Debt cap: overview: introduction
This guidance applies to worldwide group periods of account ending before (or straddling) 1 April 2017.
A high level explanation of the debt cap measure
The principle of the debt cap measure is to limit relief for deductions in respect of excessive debt owed by UK members of a group. The measure applies whether the UK group companies are members of a UK or non-UK headed group. The amount of excessive debt is established by comparing the costs of borrowing, rather than snapshots of debt. The costs of borrowing are particular defined finance expenses.
The UK measure of borrowing costs (referred to as the ‘tested expense amount’) is the sum of the net finance deductions of the UK members of a group that are 75% subsidiaries of the ultimate parent of the group. Only UK companies, or UK permanent establishments, with net finance deductions are taken into account. The net finance deduction of any company is the aggregate of the financing expense amounts and financing income amounts that would otherwise be taken into account for the purposes of calculating corporation tax profits.
The worldwide measure of borrowing costs (referred to as the ‘available amount’) is the gross consolidated borrowing costs of the group as a whole. They are the finance expenses that are included in the group’s consolidated financial statements and will exclude intra-group transactions.
The tested expense amount is compared with the available amount and any excess is disallowed (referred to as the ‘total dissallowed amount’).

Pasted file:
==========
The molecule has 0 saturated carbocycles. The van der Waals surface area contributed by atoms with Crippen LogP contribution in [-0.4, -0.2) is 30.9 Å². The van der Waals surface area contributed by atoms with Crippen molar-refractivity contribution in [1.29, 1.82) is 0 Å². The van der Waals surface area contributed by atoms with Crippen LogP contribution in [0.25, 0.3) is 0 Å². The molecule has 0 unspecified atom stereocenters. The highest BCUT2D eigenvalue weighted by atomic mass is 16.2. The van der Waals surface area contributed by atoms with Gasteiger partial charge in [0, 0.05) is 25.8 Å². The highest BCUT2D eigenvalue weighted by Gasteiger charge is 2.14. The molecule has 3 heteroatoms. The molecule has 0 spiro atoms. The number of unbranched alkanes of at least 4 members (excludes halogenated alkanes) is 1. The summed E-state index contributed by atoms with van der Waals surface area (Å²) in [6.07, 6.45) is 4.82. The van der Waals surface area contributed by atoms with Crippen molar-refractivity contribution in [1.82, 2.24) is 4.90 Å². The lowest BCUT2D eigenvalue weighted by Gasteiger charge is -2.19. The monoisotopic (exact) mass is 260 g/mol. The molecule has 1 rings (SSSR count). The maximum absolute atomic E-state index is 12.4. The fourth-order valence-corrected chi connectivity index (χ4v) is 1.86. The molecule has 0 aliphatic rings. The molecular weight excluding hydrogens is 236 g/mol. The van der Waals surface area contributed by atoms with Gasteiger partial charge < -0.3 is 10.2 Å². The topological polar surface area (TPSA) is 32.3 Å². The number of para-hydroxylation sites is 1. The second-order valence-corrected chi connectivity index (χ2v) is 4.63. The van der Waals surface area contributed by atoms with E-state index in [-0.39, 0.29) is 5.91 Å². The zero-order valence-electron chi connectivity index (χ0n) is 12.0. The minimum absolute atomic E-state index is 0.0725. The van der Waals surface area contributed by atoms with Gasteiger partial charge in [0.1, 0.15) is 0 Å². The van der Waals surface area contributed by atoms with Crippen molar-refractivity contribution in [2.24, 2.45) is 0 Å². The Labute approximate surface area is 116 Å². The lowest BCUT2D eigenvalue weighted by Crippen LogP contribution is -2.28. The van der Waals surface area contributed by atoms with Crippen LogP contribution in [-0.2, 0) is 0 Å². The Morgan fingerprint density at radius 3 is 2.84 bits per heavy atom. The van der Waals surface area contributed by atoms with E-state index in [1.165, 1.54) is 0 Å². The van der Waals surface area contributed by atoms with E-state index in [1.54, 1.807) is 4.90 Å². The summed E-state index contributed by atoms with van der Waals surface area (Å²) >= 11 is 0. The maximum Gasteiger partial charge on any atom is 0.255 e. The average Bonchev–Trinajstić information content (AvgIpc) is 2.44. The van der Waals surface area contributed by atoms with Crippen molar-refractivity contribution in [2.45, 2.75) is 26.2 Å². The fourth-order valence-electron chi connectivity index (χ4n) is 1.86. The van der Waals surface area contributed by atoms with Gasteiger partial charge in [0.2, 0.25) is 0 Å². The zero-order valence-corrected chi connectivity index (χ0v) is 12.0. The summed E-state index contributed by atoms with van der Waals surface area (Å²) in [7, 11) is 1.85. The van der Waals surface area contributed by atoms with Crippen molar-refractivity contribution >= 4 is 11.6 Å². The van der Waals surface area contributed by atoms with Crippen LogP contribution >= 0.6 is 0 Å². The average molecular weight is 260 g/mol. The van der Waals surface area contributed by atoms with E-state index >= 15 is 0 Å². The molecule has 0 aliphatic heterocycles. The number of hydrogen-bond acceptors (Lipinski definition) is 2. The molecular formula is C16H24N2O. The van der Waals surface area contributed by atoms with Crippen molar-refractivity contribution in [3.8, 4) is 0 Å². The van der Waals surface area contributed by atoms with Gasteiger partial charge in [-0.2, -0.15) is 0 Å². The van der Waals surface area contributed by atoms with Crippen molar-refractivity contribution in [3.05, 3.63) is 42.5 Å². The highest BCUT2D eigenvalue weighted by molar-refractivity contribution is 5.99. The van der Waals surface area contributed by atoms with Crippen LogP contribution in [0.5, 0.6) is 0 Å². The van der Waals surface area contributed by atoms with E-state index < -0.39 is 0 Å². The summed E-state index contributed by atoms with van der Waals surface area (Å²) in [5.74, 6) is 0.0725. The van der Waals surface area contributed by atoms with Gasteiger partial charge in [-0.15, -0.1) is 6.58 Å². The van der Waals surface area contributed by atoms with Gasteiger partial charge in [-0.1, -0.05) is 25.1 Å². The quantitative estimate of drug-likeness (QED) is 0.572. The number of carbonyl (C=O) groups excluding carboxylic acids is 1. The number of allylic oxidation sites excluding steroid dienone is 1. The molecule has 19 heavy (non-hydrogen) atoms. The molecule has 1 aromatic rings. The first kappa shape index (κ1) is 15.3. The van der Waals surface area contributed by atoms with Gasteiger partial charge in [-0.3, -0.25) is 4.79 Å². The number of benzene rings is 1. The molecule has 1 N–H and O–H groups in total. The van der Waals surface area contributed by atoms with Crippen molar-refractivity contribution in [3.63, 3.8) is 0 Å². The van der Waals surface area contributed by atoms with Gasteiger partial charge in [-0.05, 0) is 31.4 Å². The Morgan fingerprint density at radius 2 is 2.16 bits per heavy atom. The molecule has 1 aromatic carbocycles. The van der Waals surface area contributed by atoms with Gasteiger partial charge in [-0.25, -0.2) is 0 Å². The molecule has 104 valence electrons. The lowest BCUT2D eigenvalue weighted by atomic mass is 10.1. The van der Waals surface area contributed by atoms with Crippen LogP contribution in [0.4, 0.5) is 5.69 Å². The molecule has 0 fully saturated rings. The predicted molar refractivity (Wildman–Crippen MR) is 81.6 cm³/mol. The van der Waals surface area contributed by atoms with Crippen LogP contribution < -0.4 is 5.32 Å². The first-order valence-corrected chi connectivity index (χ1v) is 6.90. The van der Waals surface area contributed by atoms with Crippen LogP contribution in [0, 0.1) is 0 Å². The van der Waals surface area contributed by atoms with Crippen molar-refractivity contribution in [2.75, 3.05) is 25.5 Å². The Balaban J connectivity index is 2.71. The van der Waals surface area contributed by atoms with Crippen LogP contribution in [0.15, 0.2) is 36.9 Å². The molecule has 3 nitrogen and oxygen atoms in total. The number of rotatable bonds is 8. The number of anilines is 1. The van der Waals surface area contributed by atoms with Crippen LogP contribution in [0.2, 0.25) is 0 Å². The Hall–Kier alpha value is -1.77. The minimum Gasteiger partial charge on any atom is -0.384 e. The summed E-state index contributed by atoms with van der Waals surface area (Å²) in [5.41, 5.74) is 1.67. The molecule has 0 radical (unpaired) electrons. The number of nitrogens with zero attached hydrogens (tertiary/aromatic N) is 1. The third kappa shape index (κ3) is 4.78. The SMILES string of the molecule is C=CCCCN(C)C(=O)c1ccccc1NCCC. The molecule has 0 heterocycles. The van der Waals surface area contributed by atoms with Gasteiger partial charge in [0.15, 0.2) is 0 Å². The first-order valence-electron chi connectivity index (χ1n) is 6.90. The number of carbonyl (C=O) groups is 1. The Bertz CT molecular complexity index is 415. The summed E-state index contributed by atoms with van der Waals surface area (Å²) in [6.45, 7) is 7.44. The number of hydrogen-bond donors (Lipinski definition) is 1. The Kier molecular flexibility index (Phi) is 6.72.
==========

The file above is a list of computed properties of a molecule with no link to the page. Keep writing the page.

Where the group has UK members (that are members of the group for accounting purposes) that have net financing income, financing income can be exempted. The amount exempted will be the lower of the total disallowed amount and the tested income amount (the sum of the net financing incomes of each UK group company that has net financing income).
In many cases the total amounts disallowed and exempted are the same and there is no net impact on the group. However, where net UK finance expense is higher than a group’s external expense, the amounts disallowed will exceed the amounts exempted and the group will suffer a net disallowance. This can only happen where the UK members of the group are provided with finance by non-UK members. The debt cap cannot produce a net exemption for the group.
If the group has a net disallowance of financing expenses under transfer pricing rules (including adjustments arising from thin capitalisation), the net disallowance under the debt cap is reduced correspondingly. This is because any disallowances and exemption relate to the amounts taken into account for tax, which will already have taken account of any transfer pricing adjustments.
The costs of borrowing for both the UK and worldwide measures consist of interest, interest- like payments, ancillary costs of borrowing, finance charge element of finance leases and debt factoring costs.
The debt cap rules do not apply if the group does not satisfy certain gateway conditions, or if the group is almost wholly engaged in particular financial services. The rules only apply to groups that are large. There are a number of exclusions that limit the finance expense amounts and finance income amounts that are taken into account for the purposes of the debt cap rules.
There is no purpose test. The debt cap rules are an objective comparison of the net borrowing costs of the UK part of a group with the gross borrowing costs of the group as a whole. There are anti-avoidance rules to prevent groups frustrating the application and principles of the debt cap rules.
Commencement and repeal
Groups must apply the debt cap rules from the first period of account of the group that begins on or after 1 January 2010.
The debt cap was repealed by Finance (No.2) Act 2017 with effect from 1 April 2017 when it was superseded by the Corporate Interest Restriction. Guidance on the new rules is available at:
Special rules apply where the period of account is straddling 1 April 2017. See CFM93060 of the dradt guidance for further details.